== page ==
The flow structure on a rotating wing (rectangular plate) is characterized over a range of travel distance at different radii of gyration. Travel distance is defined as the length of the arc subtended by the radius of gyration. Stereoscopic particle image velocimetry is employed to determine the volumetric flow structure, in the form of three-dimensional surfaces of the q-criterion, helical density, and downwash velocity. These representations are complemented by sectional patterns of vorticity and tangential velocity. An increase in the radius of gyration reduces the influence of rotation on the flow structure. At small radius of gyration, a coherent leading-edge vortex develops rapidly and then persists over a range of travel distance. At moderate radius of gyration, this leading-edge vortex is replaced by an arch vortex, which develops relatively slowly over a larger travel distance, and is eventually swept into the wake of the wing. The foregoing classes of vortical structures are associated with distinctive patterns of: helical density, which represents the axial vorticity flux through the three-dimensional vortex system; downwash related to the strengths of the components of the vortex system; and tangential velocity associated with the extent of reverse flow, or stall.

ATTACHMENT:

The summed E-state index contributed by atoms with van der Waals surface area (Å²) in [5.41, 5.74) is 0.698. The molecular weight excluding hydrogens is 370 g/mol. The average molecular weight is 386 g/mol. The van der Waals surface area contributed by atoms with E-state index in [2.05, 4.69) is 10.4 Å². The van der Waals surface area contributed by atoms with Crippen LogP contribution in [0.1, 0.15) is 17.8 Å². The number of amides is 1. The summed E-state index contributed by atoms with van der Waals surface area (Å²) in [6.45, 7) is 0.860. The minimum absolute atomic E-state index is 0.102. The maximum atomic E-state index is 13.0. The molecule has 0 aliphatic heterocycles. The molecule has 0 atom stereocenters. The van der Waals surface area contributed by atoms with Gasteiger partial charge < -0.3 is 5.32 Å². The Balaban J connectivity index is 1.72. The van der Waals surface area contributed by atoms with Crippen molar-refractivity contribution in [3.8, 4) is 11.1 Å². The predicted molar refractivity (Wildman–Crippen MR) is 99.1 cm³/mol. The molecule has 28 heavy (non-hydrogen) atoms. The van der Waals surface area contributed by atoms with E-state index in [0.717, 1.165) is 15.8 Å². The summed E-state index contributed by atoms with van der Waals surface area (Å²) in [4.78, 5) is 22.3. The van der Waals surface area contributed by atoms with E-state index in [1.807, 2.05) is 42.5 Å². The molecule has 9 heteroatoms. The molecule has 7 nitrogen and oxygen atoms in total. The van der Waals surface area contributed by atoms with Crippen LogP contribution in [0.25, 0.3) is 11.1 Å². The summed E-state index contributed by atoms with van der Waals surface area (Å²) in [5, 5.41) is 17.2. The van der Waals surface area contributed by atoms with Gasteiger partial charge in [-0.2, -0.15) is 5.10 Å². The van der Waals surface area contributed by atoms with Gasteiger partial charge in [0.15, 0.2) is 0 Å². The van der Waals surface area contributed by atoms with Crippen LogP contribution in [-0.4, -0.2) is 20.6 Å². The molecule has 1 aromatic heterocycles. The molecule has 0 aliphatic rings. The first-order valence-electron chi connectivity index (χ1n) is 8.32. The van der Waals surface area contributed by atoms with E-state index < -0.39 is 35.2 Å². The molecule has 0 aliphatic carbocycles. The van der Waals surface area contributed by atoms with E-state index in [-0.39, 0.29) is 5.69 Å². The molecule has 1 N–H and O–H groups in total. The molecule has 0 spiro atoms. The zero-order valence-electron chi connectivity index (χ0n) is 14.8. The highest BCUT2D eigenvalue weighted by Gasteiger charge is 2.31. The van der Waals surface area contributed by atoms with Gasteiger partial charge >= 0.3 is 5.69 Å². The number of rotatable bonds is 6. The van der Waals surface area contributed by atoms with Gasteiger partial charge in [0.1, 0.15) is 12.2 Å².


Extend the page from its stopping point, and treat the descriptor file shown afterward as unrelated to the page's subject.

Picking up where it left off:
Experiments in Fluids – Springer Journals
Published: Jun 20, 2015
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